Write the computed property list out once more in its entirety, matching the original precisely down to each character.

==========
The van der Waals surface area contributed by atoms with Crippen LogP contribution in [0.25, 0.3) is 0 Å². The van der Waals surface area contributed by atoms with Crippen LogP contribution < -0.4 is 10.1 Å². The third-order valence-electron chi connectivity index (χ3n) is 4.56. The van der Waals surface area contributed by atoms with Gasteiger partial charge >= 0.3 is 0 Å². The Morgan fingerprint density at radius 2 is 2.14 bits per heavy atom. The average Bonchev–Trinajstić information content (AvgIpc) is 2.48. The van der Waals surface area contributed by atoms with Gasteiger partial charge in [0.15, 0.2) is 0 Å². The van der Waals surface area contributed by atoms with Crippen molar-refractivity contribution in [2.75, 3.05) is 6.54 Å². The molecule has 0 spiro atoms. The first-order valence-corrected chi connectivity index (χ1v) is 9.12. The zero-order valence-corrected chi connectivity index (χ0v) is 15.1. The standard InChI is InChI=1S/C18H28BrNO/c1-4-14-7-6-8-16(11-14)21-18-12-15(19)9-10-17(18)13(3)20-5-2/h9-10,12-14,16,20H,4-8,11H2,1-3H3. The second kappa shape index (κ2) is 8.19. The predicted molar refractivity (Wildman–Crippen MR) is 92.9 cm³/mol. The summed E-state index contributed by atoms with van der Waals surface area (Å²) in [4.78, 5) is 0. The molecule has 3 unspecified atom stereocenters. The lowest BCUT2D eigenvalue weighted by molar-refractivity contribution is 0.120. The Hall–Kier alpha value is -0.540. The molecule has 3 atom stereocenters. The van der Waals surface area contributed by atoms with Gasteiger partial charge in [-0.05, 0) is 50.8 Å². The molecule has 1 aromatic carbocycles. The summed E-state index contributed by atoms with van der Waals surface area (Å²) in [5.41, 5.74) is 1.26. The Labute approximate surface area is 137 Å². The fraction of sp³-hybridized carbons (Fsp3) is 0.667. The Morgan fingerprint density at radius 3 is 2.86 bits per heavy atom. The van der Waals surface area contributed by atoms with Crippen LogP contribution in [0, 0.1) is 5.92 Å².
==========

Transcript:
The van der Waals surface area contributed by atoms with Crippen LogP contribution in [0.25, 0.3) is 0 Å². The van der Waals surface area contributed by atoms with Crippen LogP contribution < -0.4 is 10.1 Å². The third-order valence-electron chi connectivity index (χ3n) is 4.56. The van der Waals surface area contributed by atoms with Gasteiger partial charge >= 0.3 is 0 Å². The Morgan fingerprint density at radius 2 is 2.14 bits per heavy atom. The average Bonchev–Trinajstić information content (AvgIpc) is 2.48. The van der Waals surface area contributed by atoms with Gasteiger partial charge in [0.15, 0.2) is 0 Å². The van der Waals surface area contributed by atoms with Crippen molar-refractivity contribution in [2.75, 3.05) is 6.54 Å². The molecule has 0 spiro atoms. The first-order valence-corrected chi connectivity index (χ1v) is 9.12. The zero-order valence-corrected chi connectivity index (χ0v) is 15.1. The standard InChI is InChI=1S/C18H28BrNO/c1-4-14-7-6-8-16(11-14)21-18-12-15(19)9-10-17(18)13(3)20-5-2/h9-10,12-14,16,20H,4-8,11H2,1-3H3. The second kappa shape index (κ2) is 8.19. The predicted molar refractivity (Wildman–Crippen MR) is 92.9 cm³/mol. The summed E-state index contributed by atoms with van der Waals surface area (Å²) in [4.78, 5) is 0. The molecule has 3 unspecified atom stereocenters. The lowest BCUT2D eigenvalue weighted by molar-refractivity contribution is 0.120. The Hall–Kier alpha value is -0.540. The molecule has 3 atom stereocenters. The van der Waals surface area contributed by atoms with Gasteiger partial charge in [-0.05, 0) is 50.8 Å². The molecule has 1 aromatic carbocycles. The summed E-state index contributed by atoms with van der Waals surface area (Å²) in [5.41, 5.74) is 1.26. The Labute approximate surface area is 137 Å². The fraction of sp³-hybridized carbons (Fsp3) is 0.667. The Morgan fingerprint density at radius 3 is 2.86 bits per heavy atom. The van der Waals surface area contributed by atoms with Crippen LogP contribution in [0, 0.1) is 5.92 Å².